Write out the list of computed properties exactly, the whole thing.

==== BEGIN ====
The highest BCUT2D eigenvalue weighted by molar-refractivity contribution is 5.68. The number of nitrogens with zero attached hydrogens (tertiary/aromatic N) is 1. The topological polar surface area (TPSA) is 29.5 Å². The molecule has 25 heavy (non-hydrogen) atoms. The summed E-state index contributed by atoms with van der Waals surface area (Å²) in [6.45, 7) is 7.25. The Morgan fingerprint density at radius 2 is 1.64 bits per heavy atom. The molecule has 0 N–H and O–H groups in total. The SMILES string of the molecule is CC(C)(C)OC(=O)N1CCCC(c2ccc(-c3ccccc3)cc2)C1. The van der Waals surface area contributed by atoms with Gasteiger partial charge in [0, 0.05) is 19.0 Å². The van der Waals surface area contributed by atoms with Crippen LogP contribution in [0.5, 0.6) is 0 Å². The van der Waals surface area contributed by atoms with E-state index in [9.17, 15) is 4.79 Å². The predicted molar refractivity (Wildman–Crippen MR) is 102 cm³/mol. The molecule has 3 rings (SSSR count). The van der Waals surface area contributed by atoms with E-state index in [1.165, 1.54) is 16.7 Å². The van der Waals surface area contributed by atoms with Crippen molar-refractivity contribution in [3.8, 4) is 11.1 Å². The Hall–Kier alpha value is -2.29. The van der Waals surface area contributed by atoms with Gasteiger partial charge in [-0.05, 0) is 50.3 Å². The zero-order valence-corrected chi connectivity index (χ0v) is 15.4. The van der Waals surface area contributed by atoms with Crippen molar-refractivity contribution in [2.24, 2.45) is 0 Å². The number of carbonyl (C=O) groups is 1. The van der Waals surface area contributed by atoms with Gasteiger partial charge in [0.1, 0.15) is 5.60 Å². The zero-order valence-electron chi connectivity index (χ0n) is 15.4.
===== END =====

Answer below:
The highest BCUT2D eigenvalue weighted by molar-refractivity contribution is 5.68. The number of nitrogens with zero attached hydrogens (tertiary/aromatic N) is 1. The topological polar surface area (TPSA) is 29.5 Å². The molecule has 25 heavy (non-hydrogen) atoms. The summed E-state index contributed by atoms with van der Waals surface area (Å²) in [6.45, 7) is 7.25. The Morgan fingerprint density at radius 2 is 1.64 bits per heavy atom. The molecule has 0 N–H and O–H groups in total. The SMILES string of the molecule is CC(C)(C)OC(=O)N1CCCC(c2ccc(-c3ccccc3)cc2)C1. The van der Waals surface area contributed by atoms with Gasteiger partial charge in [0, 0.05) is 19.0 Å². The van der Waals surface area contributed by atoms with Crippen LogP contribution in [0.5, 0.6) is 0 Å². The van der Waals surface area contributed by atoms with E-state index in [9.17, 15) is 4.79 Å². The predicted molar refractivity (Wildman–Crippen MR) is 102 cm³/mol. The molecule has 3 rings (SSSR count). The van der Waals surface area contributed by atoms with E-state index in [1.165, 1.54) is 16.7 Å². The van der Waals surface area contributed by atoms with Crippen molar-refractivity contribution in [3.8, 4) is 11.1 Å². The Hall–Kier alpha value is -2.29. The van der Waals surface area contributed by atoms with Gasteiger partial charge in [-0.05, 0) is 50.3 Å². The zero-order valence-corrected chi connectivity index (χ0v) is 15.4. The van der Waals surface area contributed by atoms with Crippen molar-refractivity contribution in [2.24, 2.45) is 0 Å². The number of carbonyl (C=O) groups is 1. The van der Waals surface area contributed by atoms with Gasteiger partial charge in [0.1, 0.15) is 5.60 Å². The zero-order valence-electron chi connectivity index (χ0n) is 15.4.